Once a Mingo, Always a Mingo

I am not sure how your class reunions work, but ours has a casual get together the night before and then a more formal dinner the next evening. At our casual get together on Friday evening I made my rounds, stopping at each table as we shared memories, future plans, and many hugs.  It was so wonderful to see them, some of which I hadn’t seen in years.  Isn’t it strange how you can live in the same town with someone for years and your paths never cross?

My thoughts kept turning to, “Why did I wait so long to attend a class reunion? I have missed so much!” As we all laughed and shared, the thing that stood out to me is that time is such an amazing equalizer.  In that room were the cheerleaders, the band geeks, the majorettes, the athletes, the outgoing ones, the quiet ones, all so very different, but here now, we were all equals.  There were no cliques, no hierarchy, no cool kids, just a group of people who shared similar experiences reliving them together. It was both refreshing and meaningful. I had the often-wished-for opportunity to thank some people that I never had the chance to express my gratitude to.  Those who were especially kind and patient to me during those challenging high school years. I even took advantage of the chance to apologize for some of the things that I regretted or neglected doing and saying as an immature teen.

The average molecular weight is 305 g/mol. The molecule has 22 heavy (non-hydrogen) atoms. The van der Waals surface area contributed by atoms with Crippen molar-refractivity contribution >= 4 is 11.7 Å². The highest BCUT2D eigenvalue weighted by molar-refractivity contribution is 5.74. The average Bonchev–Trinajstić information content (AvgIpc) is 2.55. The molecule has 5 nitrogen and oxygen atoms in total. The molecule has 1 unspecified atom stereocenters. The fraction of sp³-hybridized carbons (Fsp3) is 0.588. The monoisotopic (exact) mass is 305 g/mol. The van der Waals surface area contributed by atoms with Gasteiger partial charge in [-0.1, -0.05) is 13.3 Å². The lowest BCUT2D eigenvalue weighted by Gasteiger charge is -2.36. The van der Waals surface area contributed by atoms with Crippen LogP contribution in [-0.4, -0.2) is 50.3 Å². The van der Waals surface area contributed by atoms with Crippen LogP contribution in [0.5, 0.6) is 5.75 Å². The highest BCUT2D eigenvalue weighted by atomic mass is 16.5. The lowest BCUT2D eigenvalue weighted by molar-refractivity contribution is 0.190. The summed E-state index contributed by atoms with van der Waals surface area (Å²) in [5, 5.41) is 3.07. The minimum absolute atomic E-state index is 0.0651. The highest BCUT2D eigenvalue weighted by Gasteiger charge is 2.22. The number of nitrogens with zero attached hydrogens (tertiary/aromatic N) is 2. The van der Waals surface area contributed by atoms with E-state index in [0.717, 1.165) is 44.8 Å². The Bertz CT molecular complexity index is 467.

After that lovely evening I was really looking forward to the following evening’s time together.  It didn’t disappoint. I was able to continue catching up with a few of my classmates from the evening before, but some new ones as well.  I was so impressed to learn that individuals came from all corners of the country.  From Arizona to Florida and other points in between.   Obviously, they understood the importance of staying connected even if I hadn’t.  Some of these people had been my classmates throughout my elementary school years as well as high school.  They were part of my story.  Part of who I was and part of who I am. A part that I had neglected to give its rightful place.

To all of you from the Chief Logan class of 1978, I have missed you, it was good to see you! To the rest of you, please learn from my mistakes.  Go to your class reunions, remember, and hold in high regard those who have been part of your story.  Connect and support each other whenever possible and I guarantee you will be glad you did.   As the poet William Wordsworth penned, “Life is divided into three terms-that which was, which is, and which will be.  Let us learn from the past to profit the present, and from the present, to live better in the future.

Rhonda S. Kelley, Executive Director, Juniata River Valley Chamber of Commerce